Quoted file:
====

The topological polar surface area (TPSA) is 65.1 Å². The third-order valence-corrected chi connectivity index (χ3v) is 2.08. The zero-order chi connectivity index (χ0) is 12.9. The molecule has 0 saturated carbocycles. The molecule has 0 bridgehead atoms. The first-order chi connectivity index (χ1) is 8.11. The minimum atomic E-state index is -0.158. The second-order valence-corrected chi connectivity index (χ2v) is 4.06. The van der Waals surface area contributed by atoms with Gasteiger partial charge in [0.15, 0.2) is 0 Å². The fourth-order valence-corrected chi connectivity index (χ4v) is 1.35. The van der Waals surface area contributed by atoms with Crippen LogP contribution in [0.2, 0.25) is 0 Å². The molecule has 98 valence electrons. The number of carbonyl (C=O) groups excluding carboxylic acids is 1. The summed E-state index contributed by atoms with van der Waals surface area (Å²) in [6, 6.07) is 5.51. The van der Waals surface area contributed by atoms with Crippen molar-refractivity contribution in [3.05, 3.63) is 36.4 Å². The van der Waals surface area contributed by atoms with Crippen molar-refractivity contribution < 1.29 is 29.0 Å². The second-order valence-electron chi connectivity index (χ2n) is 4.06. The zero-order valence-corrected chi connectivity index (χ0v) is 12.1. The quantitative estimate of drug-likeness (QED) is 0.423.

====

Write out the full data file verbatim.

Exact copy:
The topological polar surface area (TPSA) is 65.1 Å². The third-order valence-corrected chi connectivity index (χ3v) is 2.08. The zero-order chi connectivity index (χ0) is 12.9. The molecule has 0 saturated carbocycles. The molecule has 0 bridgehead atoms. The first-order chi connectivity index (χ1) is 8.11. The minimum atomic E-state index is -0.158. The second-order valence-corrected chi connectivity index (χ2v) is 4.06. The van der Waals surface area contributed by atoms with Gasteiger partial charge in [0.15, 0.2) is 0 Å². The fourth-order valence-corrected chi connectivity index (χ4v) is 1.35. The van der Waals surface area contributed by atoms with Crippen LogP contribution in [0.2, 0.25) is 0 Å². The molecule has 98 valence electrons. The number of carbonyl (C=O) groups excluding carboxylic acids is 1. The summed E-state index contributed by atoms with van der Waals surface area (Å²) in [6, 6.07) is 5.51. The van der Waals surface area contributed by atoms with Crippen molar-refractivity contribution in [3.05, 3.63) is 36.4 Å². The van der Waals surface area contributed by atoms with Crippen molar-refractivity contribution < 1.29 is 29.0 Å². The second-order valence-electron chi connectivity index (χ2n) is 4.06. The zero-order valence-corrected chi connectivity index (χ0v) is 12.1. The quantitative estimate of drug-likeness (QED) is 0.423.